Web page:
There are many different foods that can help raise HDL levels including fish, nuts, whole foods, leafy green vegetables, adding in healthier fats such as olive oil and even a glass of an alcoholic beverage once a day, reports the Mayo Clinic. Eating these foods will not automatically raise HDL levels, however, and it is advisable to make lifestyle changes as well.
Lifestyle changes such as adding in more moderate physical exercise each week, losing additional weight and avoiding smoking can help naturally raise the HDL levels in the body, reports the Mayo Clinic. In some cases, medications can also help when prescribed by the patient's doctor.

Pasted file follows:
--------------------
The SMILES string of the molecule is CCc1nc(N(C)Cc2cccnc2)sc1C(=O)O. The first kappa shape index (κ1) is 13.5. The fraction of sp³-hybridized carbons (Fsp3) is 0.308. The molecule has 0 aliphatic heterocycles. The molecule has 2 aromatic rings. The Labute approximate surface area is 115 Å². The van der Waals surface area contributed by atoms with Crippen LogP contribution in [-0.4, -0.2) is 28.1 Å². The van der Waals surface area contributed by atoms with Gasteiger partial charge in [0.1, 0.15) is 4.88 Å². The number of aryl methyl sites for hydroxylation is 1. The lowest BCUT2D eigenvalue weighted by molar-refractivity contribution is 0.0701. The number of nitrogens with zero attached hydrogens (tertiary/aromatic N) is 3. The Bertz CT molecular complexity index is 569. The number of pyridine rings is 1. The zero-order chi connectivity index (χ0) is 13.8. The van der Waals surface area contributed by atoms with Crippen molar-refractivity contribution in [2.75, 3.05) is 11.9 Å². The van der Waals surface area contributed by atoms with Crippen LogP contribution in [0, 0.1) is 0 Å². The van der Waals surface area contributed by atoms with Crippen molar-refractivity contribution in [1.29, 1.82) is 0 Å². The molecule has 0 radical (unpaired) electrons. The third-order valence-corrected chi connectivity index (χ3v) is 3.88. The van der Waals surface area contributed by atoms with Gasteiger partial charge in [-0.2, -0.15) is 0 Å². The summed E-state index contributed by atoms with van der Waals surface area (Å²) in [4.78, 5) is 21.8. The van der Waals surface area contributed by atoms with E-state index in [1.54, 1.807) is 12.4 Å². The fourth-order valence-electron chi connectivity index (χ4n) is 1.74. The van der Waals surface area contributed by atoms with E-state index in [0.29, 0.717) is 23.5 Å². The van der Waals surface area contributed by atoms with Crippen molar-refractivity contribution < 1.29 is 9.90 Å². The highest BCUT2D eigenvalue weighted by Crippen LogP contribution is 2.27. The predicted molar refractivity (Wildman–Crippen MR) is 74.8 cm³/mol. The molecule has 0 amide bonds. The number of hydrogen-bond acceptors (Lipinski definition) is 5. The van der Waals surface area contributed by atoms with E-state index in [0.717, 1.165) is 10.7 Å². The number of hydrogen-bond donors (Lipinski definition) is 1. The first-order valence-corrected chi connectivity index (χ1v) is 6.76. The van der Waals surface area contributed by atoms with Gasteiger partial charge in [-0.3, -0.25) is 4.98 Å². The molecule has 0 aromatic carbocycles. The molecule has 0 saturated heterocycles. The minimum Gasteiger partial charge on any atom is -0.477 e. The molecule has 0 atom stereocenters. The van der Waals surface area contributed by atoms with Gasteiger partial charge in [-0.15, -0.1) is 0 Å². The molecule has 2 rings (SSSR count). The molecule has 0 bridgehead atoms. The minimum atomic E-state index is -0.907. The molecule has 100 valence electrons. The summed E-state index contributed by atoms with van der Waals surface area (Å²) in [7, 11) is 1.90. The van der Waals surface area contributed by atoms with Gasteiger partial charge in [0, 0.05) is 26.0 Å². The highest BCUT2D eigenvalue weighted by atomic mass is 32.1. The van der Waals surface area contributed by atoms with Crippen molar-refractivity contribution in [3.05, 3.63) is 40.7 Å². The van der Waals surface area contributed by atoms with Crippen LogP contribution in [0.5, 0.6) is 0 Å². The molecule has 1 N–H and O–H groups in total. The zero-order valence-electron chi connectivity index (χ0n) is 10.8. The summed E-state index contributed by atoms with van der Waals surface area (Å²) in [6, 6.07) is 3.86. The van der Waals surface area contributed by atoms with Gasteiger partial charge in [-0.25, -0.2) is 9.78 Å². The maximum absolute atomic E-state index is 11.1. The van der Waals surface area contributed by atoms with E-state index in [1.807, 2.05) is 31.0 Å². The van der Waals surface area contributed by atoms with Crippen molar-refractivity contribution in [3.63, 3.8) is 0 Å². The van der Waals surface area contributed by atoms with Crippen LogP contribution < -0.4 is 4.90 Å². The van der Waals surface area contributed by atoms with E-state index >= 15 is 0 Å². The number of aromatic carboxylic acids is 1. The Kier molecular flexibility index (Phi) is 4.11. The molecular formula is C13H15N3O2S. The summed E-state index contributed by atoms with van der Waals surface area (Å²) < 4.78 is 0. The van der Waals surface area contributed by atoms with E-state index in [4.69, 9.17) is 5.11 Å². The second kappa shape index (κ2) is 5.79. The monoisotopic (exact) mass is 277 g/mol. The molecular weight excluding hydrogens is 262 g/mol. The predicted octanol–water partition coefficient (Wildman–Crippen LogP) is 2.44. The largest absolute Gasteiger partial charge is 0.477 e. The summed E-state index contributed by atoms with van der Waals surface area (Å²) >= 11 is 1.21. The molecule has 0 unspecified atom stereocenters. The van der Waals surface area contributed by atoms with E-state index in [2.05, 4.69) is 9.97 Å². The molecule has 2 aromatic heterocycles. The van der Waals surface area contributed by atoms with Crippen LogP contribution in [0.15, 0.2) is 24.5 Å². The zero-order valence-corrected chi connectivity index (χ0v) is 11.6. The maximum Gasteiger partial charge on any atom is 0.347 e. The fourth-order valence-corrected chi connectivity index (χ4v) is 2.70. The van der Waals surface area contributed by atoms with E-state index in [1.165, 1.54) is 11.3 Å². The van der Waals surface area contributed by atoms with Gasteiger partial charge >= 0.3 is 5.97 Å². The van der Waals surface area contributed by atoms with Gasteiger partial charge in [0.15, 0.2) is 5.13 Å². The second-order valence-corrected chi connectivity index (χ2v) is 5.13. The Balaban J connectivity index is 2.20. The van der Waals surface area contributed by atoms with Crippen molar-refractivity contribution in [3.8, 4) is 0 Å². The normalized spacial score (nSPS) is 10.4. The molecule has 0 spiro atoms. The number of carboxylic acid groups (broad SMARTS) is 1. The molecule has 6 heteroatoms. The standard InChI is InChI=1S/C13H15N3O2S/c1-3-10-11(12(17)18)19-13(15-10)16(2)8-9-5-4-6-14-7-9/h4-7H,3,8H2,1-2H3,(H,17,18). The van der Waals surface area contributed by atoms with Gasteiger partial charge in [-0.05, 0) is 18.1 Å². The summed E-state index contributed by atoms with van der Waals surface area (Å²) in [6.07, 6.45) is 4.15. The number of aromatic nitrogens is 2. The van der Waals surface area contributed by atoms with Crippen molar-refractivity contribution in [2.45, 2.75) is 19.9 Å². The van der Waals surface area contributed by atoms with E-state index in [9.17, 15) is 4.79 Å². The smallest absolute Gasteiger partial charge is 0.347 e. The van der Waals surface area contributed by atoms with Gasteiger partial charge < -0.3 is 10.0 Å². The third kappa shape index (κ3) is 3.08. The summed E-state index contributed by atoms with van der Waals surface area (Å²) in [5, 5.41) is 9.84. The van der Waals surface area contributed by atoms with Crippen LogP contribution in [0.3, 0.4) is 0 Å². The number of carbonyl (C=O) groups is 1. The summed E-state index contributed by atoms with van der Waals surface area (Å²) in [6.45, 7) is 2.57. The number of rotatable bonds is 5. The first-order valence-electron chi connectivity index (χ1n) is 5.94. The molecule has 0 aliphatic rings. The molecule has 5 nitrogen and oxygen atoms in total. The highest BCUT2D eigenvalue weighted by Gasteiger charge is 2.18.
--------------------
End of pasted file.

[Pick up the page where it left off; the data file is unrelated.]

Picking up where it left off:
There are two different kinds of cholesterol present in a person's body: HDL cholesterol and LDL cholesterol. The HDL cholesterol is considered the "good" kind of cholesterol while the LDL cholesterol is considered the "bad" kind of cholesterol, according to the American Heart Association. The HDL cholesterol works to get rid of the LDL cholesterol. The LDL cholesterol clogs up arteries and creates clots within the arteries that lead to strokes, heart attacks and peripheral artery disease. One of the best predictors of a person's artery health is their ratio of HDL to LDL. Doctors advise patients to aim for high levels of HDL compared to low levels of LDL, according to the American Heart Association.